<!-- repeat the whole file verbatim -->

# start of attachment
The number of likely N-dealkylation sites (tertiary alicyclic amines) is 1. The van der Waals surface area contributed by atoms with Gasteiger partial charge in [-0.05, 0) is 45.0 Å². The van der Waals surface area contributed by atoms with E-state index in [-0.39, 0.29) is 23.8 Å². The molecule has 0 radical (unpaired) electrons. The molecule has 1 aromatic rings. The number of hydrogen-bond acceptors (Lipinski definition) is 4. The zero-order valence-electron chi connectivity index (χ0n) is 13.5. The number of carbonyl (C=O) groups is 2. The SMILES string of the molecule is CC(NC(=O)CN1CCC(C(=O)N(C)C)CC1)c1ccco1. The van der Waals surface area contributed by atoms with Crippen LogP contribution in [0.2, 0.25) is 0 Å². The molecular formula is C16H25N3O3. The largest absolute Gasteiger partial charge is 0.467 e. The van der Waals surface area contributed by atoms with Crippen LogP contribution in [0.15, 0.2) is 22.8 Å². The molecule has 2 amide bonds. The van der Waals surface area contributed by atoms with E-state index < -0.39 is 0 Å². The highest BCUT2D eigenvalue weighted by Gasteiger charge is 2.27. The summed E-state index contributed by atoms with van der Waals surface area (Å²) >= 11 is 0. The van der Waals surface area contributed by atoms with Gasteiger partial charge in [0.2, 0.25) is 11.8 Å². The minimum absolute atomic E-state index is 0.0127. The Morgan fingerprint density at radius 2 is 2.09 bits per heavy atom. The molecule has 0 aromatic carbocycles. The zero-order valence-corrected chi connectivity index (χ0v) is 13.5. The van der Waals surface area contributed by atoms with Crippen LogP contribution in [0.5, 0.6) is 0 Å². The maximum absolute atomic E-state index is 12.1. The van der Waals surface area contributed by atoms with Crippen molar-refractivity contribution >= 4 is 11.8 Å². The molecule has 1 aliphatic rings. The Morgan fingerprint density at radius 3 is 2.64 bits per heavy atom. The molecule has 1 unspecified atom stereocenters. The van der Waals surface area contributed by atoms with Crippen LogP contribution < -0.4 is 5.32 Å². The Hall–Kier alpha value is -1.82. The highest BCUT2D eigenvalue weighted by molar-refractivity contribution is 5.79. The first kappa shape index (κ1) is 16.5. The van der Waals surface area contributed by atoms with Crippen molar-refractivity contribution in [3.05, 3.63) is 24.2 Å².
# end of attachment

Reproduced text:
The number of likely N-dealkylation sites (tertiary alicyclic amines) is 1. The van der Waals surface area contributed by atoms with Gasteiger partial charge in [-0.05, 0) is 45.0 Å². The van der Waals surface area contributed by atoms with E-state index in [-0.39, 0.29) is 23.8 Å². The molecule has 0 radical (unpaired) electrons. The molecule has 1 aromatic rings. The number of hydrogen-bond acceptors (Lipinski definition) is 4. The zero-order valence-electron chi connectivity index (χ0n) is 13.5. The number of carbonyl (C=O) groups is 2. The SMILES string of the molecule is CC(NC(=O)CN1CCC(C(=O)N(C)C)CC1)c1ccco1. The van der Waals surface area contributed by atoms with Crippen LogP contribution in [0.2, 0.25) is 0 Å². The molecular formula is C16H25N3O3. The largest absolute Gasteiger partial charge is 0.467 e. The van der Waals surface area contributed by atoms with Crippen LogP contribution in [0.15, 0.2) is 22.8 Å². The molecule has 2 amide bonds. The van der Waals surface area contributed by atoms with E-state index < -0.39 is 0 Å². The highest BCUT2D eigenvalue weighted by Gasteiger charge is 2.27. The summed E-state index contributed by atoms with van der Waals surface area (Å²) >= 11 is 0. The van der Waals surface area contributed by atoms with Gasteiger partial charge in [0.2, 0.25) is 11.8 Å². The minimum absolute atomic E-state index is 0.0127. The Morgan fingerprint density at radius 2 is 2.09 bits per heavy atom. The molecule has 0 aromatic carbocycles. The zero-order valence-corrected chi connectivity index (χ0v) is 13.5. The van der Waals surface area contributed by atoms with Crippen LogP contribution in [0.5, 0.6) is 0 Å². The maximum absolute atomic E-state index is 12.1. The van der Waals surface area contributed by atoms with Crippen molar-refractivity contribution >= 4 is 11.8 Å². The molecule has 1 aliphatic rings. The Morgan fingerprint density at radius 3 is 2.64 bits per heavy atom. The molecule has 1 unspecified atom stereocenters. The van der Waals surface area contributed by atoms with Crippen LogP contribution < -0.4 is 5.32 Å². The Hall–Kier alpha value is -1.82. The highest BCUT2D eigenvalue weighted by molar-refractivity contribution is 5.79. The first kappa shape index (κ1) is 16.5. The van der Waals surface area contributed by atoms with Crippen molar-refractivity contribution in [3.05, 3.63) is 24.2 Å².